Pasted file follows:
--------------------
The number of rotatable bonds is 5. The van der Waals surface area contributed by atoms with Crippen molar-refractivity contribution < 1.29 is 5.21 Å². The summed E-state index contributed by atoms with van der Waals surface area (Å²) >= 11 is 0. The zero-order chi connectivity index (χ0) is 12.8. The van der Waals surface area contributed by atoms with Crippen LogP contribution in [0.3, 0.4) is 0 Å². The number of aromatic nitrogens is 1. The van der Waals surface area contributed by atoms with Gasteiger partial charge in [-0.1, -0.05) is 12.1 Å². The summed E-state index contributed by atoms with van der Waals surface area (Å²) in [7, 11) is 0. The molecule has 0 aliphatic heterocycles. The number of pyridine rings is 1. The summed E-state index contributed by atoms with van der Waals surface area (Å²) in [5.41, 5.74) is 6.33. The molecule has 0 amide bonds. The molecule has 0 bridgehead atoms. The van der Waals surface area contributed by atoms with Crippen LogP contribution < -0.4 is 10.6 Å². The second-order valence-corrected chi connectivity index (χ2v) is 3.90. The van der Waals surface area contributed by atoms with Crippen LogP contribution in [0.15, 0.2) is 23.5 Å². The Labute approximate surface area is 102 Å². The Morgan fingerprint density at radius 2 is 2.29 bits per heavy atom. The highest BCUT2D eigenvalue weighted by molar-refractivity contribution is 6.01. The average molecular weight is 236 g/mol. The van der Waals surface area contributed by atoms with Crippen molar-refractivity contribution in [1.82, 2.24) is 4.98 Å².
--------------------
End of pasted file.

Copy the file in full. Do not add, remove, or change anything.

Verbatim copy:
The number of rotatable bonds is 5. The van der Waals surface area contributed by atoms with Crippen molar-refractivity contribution < 1.29 is 5.21 Å². The summed E-state index contributed by atoms with van der Waals surface area (Å²) >= 11 is 0. The zero-order chi connectivity index (χ0) is 12.8. The van der Waals surface area contributed by atoms with Crippen LogP contribution in [0.3, 0.4) is 0 Å². The number of aromatic nitrogens is 1. The van der Waals surface area contributed by atoms with Gasteiger partial charge in [-0.1, -0.05) is 12.1 Å². The summed E-state index contributed by atoms with van der Waals surface area (Å²) in [7, 11) is 0. The molecule has 0 aliphatic heterocycles. The number of pyridine rings is 1. The summed E-state index contributed by atoms with van der Waals surface area (Å²) in [5.41, 5.74) is 6.33. The molecule has 0 amide bonds. The molecule has 0 bridgehead atoms. The van der Waals surface area contributed by atoms with Crippen LogP contribution < -0.4 is 10.6 Å². The second-order valence-corrected chi connectivity index (χ2v) is 3.90. The van der Waals surface area contributed by atoms with Crippen LogP contribution in [0.15, 0.2) is 23.5 Å². The Labute approximate surface area is 102 Å². The Morgan fingerprint density at radius 2 is 2.29 bits per heavy atom. The highest BCUT2D eigenvalue weighted by molar-refractivity contribution is 6.01. The average molecular weight is 236 g/mol. The van der Waals surface area contributed by atoms with Crippen molar-refractivity contribution in [1.82, 2.24) is 4.98 Å².